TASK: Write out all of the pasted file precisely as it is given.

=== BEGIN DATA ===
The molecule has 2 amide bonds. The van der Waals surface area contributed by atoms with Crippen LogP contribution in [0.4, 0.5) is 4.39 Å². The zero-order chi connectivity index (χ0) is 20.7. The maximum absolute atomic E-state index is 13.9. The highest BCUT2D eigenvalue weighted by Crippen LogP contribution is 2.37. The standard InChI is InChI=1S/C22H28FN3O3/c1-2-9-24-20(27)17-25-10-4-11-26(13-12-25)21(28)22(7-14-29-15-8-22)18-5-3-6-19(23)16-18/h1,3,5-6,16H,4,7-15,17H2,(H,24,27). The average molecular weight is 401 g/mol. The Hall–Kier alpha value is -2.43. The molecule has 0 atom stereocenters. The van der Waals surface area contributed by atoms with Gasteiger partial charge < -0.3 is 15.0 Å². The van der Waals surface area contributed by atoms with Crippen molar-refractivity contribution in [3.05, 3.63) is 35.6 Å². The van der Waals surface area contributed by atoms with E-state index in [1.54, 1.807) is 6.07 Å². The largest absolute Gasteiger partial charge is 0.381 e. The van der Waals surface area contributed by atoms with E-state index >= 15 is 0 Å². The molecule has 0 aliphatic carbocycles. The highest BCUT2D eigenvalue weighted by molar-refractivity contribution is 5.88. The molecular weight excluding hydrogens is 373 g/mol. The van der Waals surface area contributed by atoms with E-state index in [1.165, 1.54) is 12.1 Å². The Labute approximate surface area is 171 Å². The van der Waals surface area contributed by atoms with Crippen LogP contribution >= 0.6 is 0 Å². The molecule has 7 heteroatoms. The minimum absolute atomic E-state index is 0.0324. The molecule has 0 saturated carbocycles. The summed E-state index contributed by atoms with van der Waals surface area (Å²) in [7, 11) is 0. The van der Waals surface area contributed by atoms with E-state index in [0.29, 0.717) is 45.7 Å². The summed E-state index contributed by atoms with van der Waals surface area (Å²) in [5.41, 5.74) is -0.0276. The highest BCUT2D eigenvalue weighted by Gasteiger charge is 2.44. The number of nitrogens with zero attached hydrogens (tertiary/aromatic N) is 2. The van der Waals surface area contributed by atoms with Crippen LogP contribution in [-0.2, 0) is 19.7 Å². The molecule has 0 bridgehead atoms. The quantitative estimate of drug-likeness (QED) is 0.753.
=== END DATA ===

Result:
The molecule has 2 amide bonds. The van der Waals surface area contributed by atoms with Crippen LogP contribution in [0.4, 0.5) is 4.39 Å². The zero-order chi connectivity index (χ0) is 20.7. The maximum absolute atomic E-state index is 13.9. The highest BCUT2D eigenvalue weighted by Crippen LogP contribution is 2.37. The standard InChI is InChI=1S/C22H28FN3O3/c1-2-9-24-20(27)17-25-10-4-11-26(13-12-25)21(28)22(7-14-29-15-8-22)18-5-3-6-19(23)16-18/h1,3,5-6,16H,4,7-15,17H2,(H,24,27). The average molecular weight is 401 g/mol. The Hall–Kier alpha value is -2.43. The molecule has 0 atom stereocenters. The van der Waals surface area contributed by atoms with Gasteiger partial charge < -0.3 is 15.0 Å². The van der Waals surface area contributed by atoms with Crippen molar-refractivity contribution in [3.05, 3.63) is 35.6 Å². The van der Waals surface area contributed by atoms with E-state index in [1.54, 1.807) is 6.07 Å². The largest absolute Gasteiger partial charge is 0.381 e. The van der Waals surface area contributed by atoms with E-state index >= 15 is 0 Å². The molecule has 0 aliphatic carbocycles. The highest BCUT2D eigenvalue weighted by molar-refractivity contribution is 5.88. The molecular weight excluding hydrogens is 373 g/mol. The van der Waals surface area contributed by atoms with E-state index in [1.165, 1.54) is 12.1 Å². The Labute approximate surface area is 171 Å². The van der Waals surface area contributed by atoms with Crippen LogP contribution >= 0.6 is 0 Å². The molecule has 7 heteroatoms. The minimum absolute atomic E-state index is 0.0324. The molecule has 0 saturated carbocycles. The summed E-state index contributed by atoms with van der Waals surface area (Å²) in [7, 11) is 0. The van der Waals surface area contributed by atoms with E-state index in [0.29, 0.717) is 45.7 Å². The summed E-state index contributed by atoms with van der Waals surface area (Å²) in [5.41, 5.74) is -0.0276. The highest BCUT2D eigenvalue weighted by Gasteiger charge is 2.44. The number of nitrogens with zero attached hydrogens (tertiary/aromatic N) is 2. The van der Waals surface area contributed by atoms with Crippen LogP contribution in [-0.2, 0) is 19.7 Å². The molecule has 0 bridgehead atoms. The quantitative estimate of drug-likeness (QED) is 0.753.